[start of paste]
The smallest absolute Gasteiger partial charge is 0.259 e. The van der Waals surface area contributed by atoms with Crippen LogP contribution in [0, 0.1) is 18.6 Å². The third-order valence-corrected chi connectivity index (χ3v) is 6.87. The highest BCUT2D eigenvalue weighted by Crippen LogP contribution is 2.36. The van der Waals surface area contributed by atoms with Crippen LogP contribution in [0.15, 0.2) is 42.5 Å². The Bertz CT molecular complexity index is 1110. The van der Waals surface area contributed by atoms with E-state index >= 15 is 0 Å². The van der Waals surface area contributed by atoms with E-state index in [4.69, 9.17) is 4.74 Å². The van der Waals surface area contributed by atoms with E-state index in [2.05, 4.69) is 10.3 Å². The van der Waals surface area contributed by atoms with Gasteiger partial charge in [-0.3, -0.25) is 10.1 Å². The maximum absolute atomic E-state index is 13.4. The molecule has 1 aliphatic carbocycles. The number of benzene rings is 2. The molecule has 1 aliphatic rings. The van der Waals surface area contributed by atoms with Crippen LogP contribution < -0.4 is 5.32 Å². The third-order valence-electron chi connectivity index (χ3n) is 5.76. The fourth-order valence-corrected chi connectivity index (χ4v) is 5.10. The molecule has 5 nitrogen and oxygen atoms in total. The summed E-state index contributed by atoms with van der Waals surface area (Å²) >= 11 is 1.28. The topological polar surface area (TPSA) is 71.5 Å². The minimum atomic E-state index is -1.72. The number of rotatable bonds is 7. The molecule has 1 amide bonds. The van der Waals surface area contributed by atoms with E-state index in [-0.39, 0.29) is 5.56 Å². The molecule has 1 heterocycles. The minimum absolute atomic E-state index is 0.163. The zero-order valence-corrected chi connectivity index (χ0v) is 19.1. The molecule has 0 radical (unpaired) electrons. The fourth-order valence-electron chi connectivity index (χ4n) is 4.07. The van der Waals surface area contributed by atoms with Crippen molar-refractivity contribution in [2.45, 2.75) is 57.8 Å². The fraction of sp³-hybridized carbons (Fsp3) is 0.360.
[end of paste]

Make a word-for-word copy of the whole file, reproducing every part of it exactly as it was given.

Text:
The smallest absolute Gasteiger partial charge is 0.259 e. The van der Waals surface area contributed by atoms with Crippen LogP contribution in [0, 0.1) is 18.6 Å². The third-order valence-corrected chi connectivity index (χ3v) is 6.87. The highest BCUT2D eigenvalue weighted by Crippen LogP contribution is 2.36. The van der Waals surface area contributed by atoms with Crippen LogP contribution in [0.15, 0.2) is 42.5 Å². The Bertz CT molecular complexity index is 1110. The van der Waals surface area contributed by atoms with E-state index >= 15 is 0 Å². The van der Waals surface area contributed by atoms with E-state index in [4.69, 9.17) is 4.74 Å². The van der Waals surface area contributed by atoms with E-state index in [2.05, 4.69) is 10.3 Å². The van der Waals surface area contributed by atoms with Gasteiger partial charge in [-0.3, -0.25) is 10.1 Å². The maximum absolute atomic E-state index is 13.4. The molecule has 1 aliphatic carbocycles. The number of benzene rings is 2. The molecule has 1 aliphatic rings. The van der Waals surface area contributed by atoms with Crippen LogP contribution < -0.4 is 5.32 Å². The third-order valence-electron chi connectivity index (χ3n) is 5.76. The fourth-order valence-corrected chi connectivity index (χ4v) is 5.10. The molecule has 5 nitrogen and oxygen atoms in total. The summed E-state index contributed by atoms with van der Waals surface area (Å²) >= 11 is 1.28. The topological polar surface area (TPSA) is 71.5 Å². The minimum atomic E-state index is -1.72. The number of rotatable bonds is 7. The molecule has 1 amide bonds. The van der Waals surface area contributed by atoms with E-state index in [-0.39, 0.29) is 5.56 Å². The molecule has 1 heterocycles. The minimum absolute atomic E-state index is 0.163. The zero-order valence-corrected chi connectivity index (χ0v) is 19.1. The molecule has 0 radical (unpaired) electrons. The fourth-order valence-electron chi connectivity index (χ4n) is 4.07. The van der Waals surface area contributed by atoms with Crippen molar-refractivity contribution in [2.45, 2.75) is 57.8 Å². The fraction of sp³-hybridized carbons (Fsp3) is 0.360.